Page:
Technology’s heavy hitters are in Chicago this week, showing off their latest ed-tech offerings at International Society for Technology in Education conference. For Google, that means some key updates to Classrooms, the free, browser-based educational software that’s currently used by “over 30 million students” globally, by its count.
The app is getting a number of tweaks, including, most notably, more control over quizzes. The Google Forms Quiz now features a “locked mode,” which prohibits students from surfing the web or opening apps until the answers are submitted — in other words, it stops them from cheating on the machine, while taking a test.
Interestingly, this is the first feature added to the app that’s exclusive to managed Chromebooks — i.e. those devices that are sold with the sole purpose of being used in the classroom. That marks a change for the app, which is otherwise open and platform agnostic, for any machine that can access the web. The reason here seems pretty straight-forward, of course — locking users out of other apps requires a lot more system control than more standardized features.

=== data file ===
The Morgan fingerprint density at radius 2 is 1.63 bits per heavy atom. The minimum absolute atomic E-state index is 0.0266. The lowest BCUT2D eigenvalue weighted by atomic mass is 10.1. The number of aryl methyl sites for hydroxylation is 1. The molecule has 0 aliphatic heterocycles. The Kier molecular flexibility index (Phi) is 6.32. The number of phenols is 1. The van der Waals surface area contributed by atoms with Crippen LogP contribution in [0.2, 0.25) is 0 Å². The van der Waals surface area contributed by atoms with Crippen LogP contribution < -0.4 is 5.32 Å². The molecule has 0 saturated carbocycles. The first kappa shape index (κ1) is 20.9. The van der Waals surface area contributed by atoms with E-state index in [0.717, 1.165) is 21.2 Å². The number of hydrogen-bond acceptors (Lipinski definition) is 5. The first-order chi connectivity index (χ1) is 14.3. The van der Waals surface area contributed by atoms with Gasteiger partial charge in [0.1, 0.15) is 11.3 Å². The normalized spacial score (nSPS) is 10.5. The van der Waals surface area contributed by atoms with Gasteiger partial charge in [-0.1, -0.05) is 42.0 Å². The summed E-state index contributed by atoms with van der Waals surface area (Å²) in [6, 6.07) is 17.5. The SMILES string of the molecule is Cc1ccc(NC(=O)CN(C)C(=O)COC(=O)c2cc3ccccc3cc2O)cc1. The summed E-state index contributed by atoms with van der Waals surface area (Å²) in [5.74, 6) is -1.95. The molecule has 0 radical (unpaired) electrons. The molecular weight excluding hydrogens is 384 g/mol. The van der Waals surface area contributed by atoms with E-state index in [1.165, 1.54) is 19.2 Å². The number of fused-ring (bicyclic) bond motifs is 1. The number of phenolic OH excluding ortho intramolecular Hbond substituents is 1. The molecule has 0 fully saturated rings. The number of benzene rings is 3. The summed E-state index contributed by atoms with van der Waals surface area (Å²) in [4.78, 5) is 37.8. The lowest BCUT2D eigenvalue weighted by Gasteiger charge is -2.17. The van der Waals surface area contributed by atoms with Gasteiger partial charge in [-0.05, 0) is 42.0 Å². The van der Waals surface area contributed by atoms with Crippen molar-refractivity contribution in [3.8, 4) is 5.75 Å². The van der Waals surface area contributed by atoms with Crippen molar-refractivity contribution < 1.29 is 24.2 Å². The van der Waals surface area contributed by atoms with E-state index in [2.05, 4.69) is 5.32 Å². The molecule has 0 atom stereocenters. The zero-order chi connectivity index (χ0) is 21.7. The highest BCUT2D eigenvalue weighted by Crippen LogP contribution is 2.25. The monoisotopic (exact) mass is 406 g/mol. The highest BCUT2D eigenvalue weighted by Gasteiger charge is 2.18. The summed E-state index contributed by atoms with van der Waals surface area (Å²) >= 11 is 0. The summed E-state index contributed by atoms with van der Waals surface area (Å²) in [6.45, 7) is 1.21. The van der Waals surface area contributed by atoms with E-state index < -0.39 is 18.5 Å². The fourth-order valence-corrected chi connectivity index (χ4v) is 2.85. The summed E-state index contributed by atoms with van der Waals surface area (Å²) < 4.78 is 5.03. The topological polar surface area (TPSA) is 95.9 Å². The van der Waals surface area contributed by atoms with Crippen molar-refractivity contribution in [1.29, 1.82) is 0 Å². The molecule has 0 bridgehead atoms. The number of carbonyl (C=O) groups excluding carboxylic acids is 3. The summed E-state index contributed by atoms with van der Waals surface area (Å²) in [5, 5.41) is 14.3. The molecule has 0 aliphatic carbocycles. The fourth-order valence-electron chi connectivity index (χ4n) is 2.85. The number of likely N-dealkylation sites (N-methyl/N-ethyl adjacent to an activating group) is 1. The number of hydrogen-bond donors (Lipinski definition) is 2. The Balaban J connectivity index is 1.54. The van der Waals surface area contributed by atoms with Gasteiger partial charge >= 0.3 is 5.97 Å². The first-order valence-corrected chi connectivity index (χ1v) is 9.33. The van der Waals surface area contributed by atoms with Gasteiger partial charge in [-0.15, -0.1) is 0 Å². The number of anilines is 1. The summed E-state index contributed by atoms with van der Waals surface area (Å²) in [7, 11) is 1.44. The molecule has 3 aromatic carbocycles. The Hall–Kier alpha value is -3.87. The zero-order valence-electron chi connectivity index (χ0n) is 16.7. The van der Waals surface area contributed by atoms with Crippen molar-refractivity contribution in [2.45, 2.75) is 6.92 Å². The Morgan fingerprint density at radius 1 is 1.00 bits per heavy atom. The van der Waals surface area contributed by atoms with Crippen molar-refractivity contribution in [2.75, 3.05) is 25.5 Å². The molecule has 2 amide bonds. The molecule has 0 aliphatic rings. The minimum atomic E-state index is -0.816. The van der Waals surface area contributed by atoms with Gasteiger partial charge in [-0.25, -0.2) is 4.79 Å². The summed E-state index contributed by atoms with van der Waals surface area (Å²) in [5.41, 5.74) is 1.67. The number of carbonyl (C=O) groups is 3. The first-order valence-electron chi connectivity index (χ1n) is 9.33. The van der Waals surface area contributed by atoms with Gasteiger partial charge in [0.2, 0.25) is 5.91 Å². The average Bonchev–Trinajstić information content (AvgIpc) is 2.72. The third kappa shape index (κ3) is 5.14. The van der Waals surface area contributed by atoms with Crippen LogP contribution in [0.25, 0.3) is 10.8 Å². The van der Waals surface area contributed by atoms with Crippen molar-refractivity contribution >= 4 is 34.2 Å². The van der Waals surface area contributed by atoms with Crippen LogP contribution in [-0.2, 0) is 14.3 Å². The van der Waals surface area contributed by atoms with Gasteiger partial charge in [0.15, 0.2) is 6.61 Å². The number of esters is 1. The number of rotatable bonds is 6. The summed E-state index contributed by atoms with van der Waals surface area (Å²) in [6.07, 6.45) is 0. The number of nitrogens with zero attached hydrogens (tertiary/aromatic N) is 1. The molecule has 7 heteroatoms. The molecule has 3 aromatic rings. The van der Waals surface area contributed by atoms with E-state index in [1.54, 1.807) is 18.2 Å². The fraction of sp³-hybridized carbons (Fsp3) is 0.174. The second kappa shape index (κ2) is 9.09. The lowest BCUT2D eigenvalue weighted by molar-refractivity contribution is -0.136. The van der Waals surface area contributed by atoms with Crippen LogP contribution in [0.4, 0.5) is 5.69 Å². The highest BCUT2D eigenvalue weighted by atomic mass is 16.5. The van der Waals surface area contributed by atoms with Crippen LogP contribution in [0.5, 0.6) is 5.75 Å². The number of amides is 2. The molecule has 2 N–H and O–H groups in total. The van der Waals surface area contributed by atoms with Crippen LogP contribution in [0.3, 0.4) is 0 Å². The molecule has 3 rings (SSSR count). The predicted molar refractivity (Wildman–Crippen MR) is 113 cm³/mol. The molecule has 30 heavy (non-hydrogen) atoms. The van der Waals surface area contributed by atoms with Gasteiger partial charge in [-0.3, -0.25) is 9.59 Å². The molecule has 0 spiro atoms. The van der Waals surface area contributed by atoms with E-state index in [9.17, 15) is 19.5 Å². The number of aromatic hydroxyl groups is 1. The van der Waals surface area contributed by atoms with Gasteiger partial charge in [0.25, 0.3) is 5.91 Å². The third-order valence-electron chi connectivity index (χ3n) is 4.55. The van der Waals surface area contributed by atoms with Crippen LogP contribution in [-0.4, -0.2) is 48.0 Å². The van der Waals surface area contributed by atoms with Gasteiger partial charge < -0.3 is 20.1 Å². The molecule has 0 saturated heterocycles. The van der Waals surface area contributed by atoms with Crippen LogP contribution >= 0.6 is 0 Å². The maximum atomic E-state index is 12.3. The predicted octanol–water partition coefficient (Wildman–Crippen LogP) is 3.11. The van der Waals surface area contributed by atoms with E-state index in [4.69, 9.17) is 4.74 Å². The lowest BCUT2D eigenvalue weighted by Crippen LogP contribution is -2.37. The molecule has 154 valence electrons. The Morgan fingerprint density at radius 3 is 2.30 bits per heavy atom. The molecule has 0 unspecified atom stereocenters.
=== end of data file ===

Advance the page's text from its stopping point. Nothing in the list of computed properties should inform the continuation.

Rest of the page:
Also new is a Classwork page, which is designed to be a sort of go-to destination for both teachers and students, organizing questions and assignments in a single destination. Among other things, that information can now be organized by topic or unit, whereas everything was previously just categorized by date. The new People page, meanwhile. lets teachers add and remove fellow teachers, students and guardians, while other tweaks have been made to the Stream and system settings pages.
Microsoft also used the occasion to announce new lesson plans from partners like the BBC and an Aquatic DLC for Minecraft: Education Edition.